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Previously stalled FAA, Amtrak nominees move toward vote in Senate

Amtrak board positions had been blocked over a bias for nominees from the Northeast

Sen. Jon Tester has noted that the Amtrak board must have some membership outside of Northeast Corridor states.
Sen. Jon Tester has noted that the Amtrak board must have some membership outside of Northeast Corridor states. (Tom Williams/CQ Roll Call file photo)

The Senate Commerce, Science and Transportation Committee on Wednesday advanced President Joe Biden’s nominees to head the Federal Aviation Administration and sit on Amtrak’s board of directors, charting a path for key transportation positions that lawmakers had previously blocked.

The panel approved by voice vote Mike Whitaker, a former United Airlines executive with experience in the FAA, for the agency’s top job. The FAA hasn’t had a permanent, Senate-confirmed leader since March 2022.

Committee Chair Maria Cantwell, D-Wash., said she is hopeful that Whitaker has the support to quickly advance through a floor vote before acting FAA Administrator Polly Trottenberg has to step down on Oct. 26 under the statute that limits the term for acting officials.

“We would think that strong, bipartisan support here merits that kind of consideration,” Cantwell said in an interview, referring to a quick floor vote on Whitaker’s nomination. “But we’ll have to see what happens on the floor.”

The administration initially nominated Denver International Airport CEO Phillip Washington to head the agency, but Washington withdrew from consideration in March after Commerce ranking member Ted Cruz, R-Texas, said he would oppose his confirmation because Washington lacked the necessary experience. 

The FAA’s acting administrator, Billy Nolen, stepped down in mid-June. Biden nominated Whitaker in September.

“Mr. Whitaker’s confirmation will bring an end to what was an avoidable 18-month gap in FAA leadership,” Cruz said during the markup. “It is unfortunate that the president took so long to heed my advice to nominate someone with aviation expertise.”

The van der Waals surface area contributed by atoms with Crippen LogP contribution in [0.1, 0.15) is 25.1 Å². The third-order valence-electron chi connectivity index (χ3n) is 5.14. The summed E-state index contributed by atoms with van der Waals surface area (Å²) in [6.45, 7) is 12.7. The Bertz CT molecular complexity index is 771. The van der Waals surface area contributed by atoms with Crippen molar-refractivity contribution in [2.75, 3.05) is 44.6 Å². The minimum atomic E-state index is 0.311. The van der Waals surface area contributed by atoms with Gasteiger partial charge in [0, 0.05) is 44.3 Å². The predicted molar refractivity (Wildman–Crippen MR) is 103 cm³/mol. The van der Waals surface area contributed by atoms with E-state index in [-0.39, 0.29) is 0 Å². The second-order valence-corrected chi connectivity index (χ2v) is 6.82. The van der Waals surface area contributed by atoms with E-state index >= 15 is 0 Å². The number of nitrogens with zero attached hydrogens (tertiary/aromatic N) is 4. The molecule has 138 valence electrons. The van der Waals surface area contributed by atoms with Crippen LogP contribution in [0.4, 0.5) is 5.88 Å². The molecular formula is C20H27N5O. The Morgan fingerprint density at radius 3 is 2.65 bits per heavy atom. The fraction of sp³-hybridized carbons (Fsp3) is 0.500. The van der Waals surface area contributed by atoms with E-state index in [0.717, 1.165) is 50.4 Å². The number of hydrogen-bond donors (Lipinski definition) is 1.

Whitaker promised senators in an October hearing that he would focus his priorities on building aviation safety, modernization of FAA systems and the aviation workforce. 

“His extensive aviation experience makes him well-suited to lead our nation’s largest transportation safety agency, and he has pledged to focus on aviation safety, the FAA’s primary responsibility,” Cruz added.

Both Cantwell and Cruz said they hoped a quick confirmation of Whitaker would allow the Senate to move forward with the FAA reauthorization bill, which has remained stalled since July, when disagreements broke out over pilot training language. Cantwell said she expects Whitaker to join ongoing FAA reauthorization discussions.

“I’m hoping that he can join this conversation very quickly and resolve any differences,” she added.


The vote to advance the three Amtrak board nominees — Anthony R. Coscia, Christopher Koos and Joel Matthew Szabat — also came by voice vote.

The action breaks a monthslong blockade from Sen. Jon Tester, D-Mont., and committee Republicans over concerns that the Amtrak slate lacks geographical diversity. 

Tester and Republicans led by Cruz vowed in April to block all six of Biden’s Amtrak nominees, who also include David Michael Capozzi, Samuel E. Lathem and Robin Lee Wiessmann. They cited a mandate in the 2021 infrastructure law that limits the number of board members from the Northeast Corridor to four.

Coscia, Szabat, Capozzi, Lathem and Wiessmann all hail from Northeast Corridor states — statutorily defined as Connecticut, Delaware, Maryland, Massachusetts, New Jersey, New York, Pennsylvania, Rhode Island and the District of Columbia — making the slate of nominees noncompliant with the infrastructure law. 

With the panel’s slight 14-13 Democratic majority, Tester’s support was key for the nominations to advance. According to a congressional staff member familiar with the nominations, Biden has vowed to withdraw and replace a nominee with a candidate from outside the corridor, leading Tester to lift his blockade.

Although Cruz and Tester allowed the three Amtrak nominees to advance, they made it clear that they intend to hold the nominations up once they reach the floor if the deal isn’t upheld.

“Whether I support floor consideration of the Democrat’s nominees will be up to President Biden and the DOT,” Cruz said. 

Tester added in an interview that he plans to “continue to put pressure on the administration” and if they don’t nominate a candidate who has experience with Amtrak’s long-distance rail, he will “act accordingly.” 

The Biden administration has yet to announce which nominee will be withdrawn or name a new candidate.

Tester said the administration has run a few names past him, but he felt they couldn’t handle the extra workload required of an Amtrak board member. He added that he doesn’t have a suggestion for who should serve in the role.

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